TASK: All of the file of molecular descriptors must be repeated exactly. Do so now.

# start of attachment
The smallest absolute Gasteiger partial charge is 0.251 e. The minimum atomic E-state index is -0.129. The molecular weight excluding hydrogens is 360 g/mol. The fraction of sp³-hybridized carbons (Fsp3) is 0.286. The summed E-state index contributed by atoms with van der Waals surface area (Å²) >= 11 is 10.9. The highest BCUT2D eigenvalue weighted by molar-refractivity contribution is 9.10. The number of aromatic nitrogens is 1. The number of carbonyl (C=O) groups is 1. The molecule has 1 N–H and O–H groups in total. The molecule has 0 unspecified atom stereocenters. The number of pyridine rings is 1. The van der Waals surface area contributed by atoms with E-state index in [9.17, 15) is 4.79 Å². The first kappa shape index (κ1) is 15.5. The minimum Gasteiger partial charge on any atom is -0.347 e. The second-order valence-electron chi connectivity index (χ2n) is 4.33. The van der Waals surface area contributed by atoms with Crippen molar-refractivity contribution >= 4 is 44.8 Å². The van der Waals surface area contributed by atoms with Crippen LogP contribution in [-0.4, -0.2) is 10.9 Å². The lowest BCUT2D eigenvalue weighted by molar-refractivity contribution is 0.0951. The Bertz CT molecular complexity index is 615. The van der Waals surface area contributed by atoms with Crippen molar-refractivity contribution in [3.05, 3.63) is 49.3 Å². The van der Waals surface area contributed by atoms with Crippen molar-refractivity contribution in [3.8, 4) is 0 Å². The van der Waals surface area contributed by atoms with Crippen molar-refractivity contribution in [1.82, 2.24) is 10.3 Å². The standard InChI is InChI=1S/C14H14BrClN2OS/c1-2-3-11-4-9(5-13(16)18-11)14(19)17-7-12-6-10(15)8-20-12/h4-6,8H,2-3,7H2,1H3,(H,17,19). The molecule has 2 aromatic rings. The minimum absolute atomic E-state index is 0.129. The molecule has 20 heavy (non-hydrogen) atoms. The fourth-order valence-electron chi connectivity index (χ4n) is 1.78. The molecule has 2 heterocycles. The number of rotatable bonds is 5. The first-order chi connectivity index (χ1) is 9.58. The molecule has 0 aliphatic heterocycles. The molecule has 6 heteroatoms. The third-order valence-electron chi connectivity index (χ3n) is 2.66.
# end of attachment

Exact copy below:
The smallest absolute Gasteiger partial charge is 0.251 e. The minimum atomic E-state index is -0.129. The molecular weight excluding hydrogens is 360 g/mol. The fraction of sp³-hybridized carbons (Fsp3) is 0.286. The summed E-state index contributed by atoms with van der Waals surface area (Å²) >= 11 is 10.9. The highest BCUT2D eigenvalue weighted by molar-refractivity contribution is 9.10. The number of aromatic nitrogens is 1. The number of carbonyl (C=O) groups is 1. The molecule has 1 N–H and O–H groups in total. The molecule has 0 unspecified atom stereocenters. The number of pyridine rings is 1. The van der Waals surface area contributed by atoms with E-state index in [9.17, 15) is 4.79 Å². The first kappa shape index (κ1) is 15.5. The minimum Gasteiger partial charge on any atom is -0.347 e. The second-order valence-electron chi connectivity index (χ2n) is 4.33. The van der Waals surface area contributed by atoms with Crippen molar-refractivity contribution >= 4 is 44.8 Å². The van der Waals surface area contributed by atoms with Crippen LogP contribution in [-0.4, -0.2) is 10.9 Å². The lowest BCUT2D eigenvalue weighted by molar-refractivity contribution is 0.0951. The Bertz CT molecular complexity index is 615. The van der Waals surface area contributed by atoms with Crippen molar-refractivity contribution in [3.05, 3.63) is 49.3 Å². The van der Waals surface area contributed by atoms with Crippen molar-refractivity contribution in [3.8, 4) is 0 Å². The van der Waals surface area contributed by atoms with Crippen molar-refractivity contribution in [1.82, 2.24) is 10.3 Å². The standard InChI is InChI=1S/C14H14BrClN2OS/c1-2-3-11-4-9(5-13(16)18-11)14(19)17-7-12-6-10(15)8-20-12/h4-6,8H,2-3,7H2,1H3,(H,17,19). The molecule has 2 aromatic rings. The minimum absolute atomic E-state index is 0.129. The molecule has 20 heavy (non-hydrogen) atoms. The fourth-order valence-electron chi connectivity index (χ4n) is 1.78. The molecule has 2 heterocycles. The number of rotatable bonds is 5. The first-order chi connectivity index (χ1) is 9.58. The molecule has 0 aliphatic heterocycles. The molecule has 6 heteroatoms. The third-order valence-electron chi connectivity index (χ3n) is 2.66.